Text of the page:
In this multi-part series I'm going to try something; I'm going to break down some shots from a commercial I shot recently and talk about the limitations we faced. I'll break down a scene per week and show you what I was able to do under the time, weather, and budget constraints that we all seem to face on every job.
We were filming a large portion of this commercial in a house. 4 different scenes in one house. The house was beautiful, but with it came a small challenge: The square footage of the each room would make it a little difficult to shuffle in big lights & modifiers. This meant choosing a lighting package carefully. The budget didn't allow for a generator so what I planned to do was get the biggest lights we could run on house power and use them outside the house, giving more room inside for our actors, camera position, modifiers, etc.
The camera that was chosen for this job was the RED Dragon with Canon L series glass. The budget didn't allow for cine lenses. It was either spend the money on the cine primes, or a HMI lighting package. The spot called for a sunny day so I chose the lighting package. I ordered a 2 ton grip truck with 12x12's, 6x6's, 4x4's, an M18, 2 D12's, 2 575's, a kino 2x4, flags, nets, all kinds of good stuff to shape light.
Our first scene is supposed to be an early morning shot on a sunny outdoor patio where our actor/actress walks into frame, picks up a laptop, and begins working on an app. It's always important to scout your locations before arriving there on shoot days. I always bring a camera with me and take reference photos. I bring a zoom lens with me and compose shots that I think will be a good starting point. I also send these to the director to see if we're on the same page. This is really helpful. Once I have my angles and compositions chosen, I work out what lighting I think I'll need based on the creative discussions I have with the director and/or the client. Here's my scout photo with our producer Yvonne sitting in for me.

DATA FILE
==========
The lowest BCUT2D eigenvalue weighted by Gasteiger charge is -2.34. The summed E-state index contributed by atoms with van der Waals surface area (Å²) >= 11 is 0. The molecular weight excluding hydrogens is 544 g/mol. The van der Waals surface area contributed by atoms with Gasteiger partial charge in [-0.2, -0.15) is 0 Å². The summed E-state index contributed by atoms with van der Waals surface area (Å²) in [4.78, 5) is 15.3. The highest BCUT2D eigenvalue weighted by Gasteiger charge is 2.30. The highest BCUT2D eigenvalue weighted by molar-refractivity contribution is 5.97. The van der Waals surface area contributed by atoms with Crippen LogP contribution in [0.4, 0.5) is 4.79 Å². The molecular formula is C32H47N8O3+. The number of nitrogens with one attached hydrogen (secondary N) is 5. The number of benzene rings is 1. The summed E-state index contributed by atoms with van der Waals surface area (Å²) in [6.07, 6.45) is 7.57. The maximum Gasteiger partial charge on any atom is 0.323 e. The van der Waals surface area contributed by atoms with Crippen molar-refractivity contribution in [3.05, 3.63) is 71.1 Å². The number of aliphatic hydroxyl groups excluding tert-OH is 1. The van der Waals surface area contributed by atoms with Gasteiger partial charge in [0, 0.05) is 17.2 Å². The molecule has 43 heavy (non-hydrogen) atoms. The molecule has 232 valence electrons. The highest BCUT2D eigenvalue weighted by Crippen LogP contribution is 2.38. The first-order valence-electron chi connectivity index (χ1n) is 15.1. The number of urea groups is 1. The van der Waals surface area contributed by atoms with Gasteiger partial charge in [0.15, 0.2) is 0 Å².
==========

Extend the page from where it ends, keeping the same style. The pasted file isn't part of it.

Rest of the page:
There's an awning that covers the entire area of the patio and the weather during the scout day was overcast. In the spot, this scene is supposed to be sunny so the awning here is going to affect how we achieve that look. Using my sunseeker app I could see that the sun would be coming in from the left side of the house early in the morning. There weren't any tall structures in the neighborhood that would be affecting the sun from hitting the patio. So I wanted to shoot this scene first thing in the morning so that we could get the sun low enough to act as our key light, and keep our ambient levels low enough so that we didn't blow out all of the white pillars, cushions, and concrete floor. With the sun as the key I wanted to hang a 12x12 silk to soften it, then shape the light with flags,bounce board. etc. As we would find out, the sun wouldn't even be an issue.
When we arrived on the day it was overcast and drizzling. So the original lighting plan went out the window and I had to come up with a new plan. Instead of the 12x12 silk on camera left I put up a 12x12 solid in the same place to get some negative fill. This gave me the opportunity to put some contrast back into the scene. To get that contrast back I put up an M18 and fired it full power through 1/2 Straw into a 6x6 ultra bounce back onto our actress. Now that we had our contrast back, I moved in a 4x4 bounce board to fill in the right side of her face. The goal being to mimic that soft morning sunlight.
I moved the camera to get in front of the actress and hide the rainy driveway that would have been visible if I stuck to the angle in the scout photo. The door to the house was painted black and just ate light. So we opened it slightly to get that sheen on it so the panel texture of the door played instead of the whole door being a black hole in the upper right corner of the frame. We rearranged the furniture to put some depth back into the shot and ended up with a pretty nice result. Here are a couple of frame grabs:
Some of the depth is lost in these frame grabs. The shot was a dolly left to right with the foreground element being the back of a patio chair.
For the close ups I just moved in the bounce board to fill in the shadow side of her face so the key/fill ratio was a bit more even. I wanted to get it between a stop and a stop and a third. Our actress looked great, we got a variety of shots for the director including some OTS shots that really set our schedule back due to technical difficulties (first days are always the toughest). After a slow start we had our first scene in the can. We moved out of the rain and indoors for the rest of the scenes.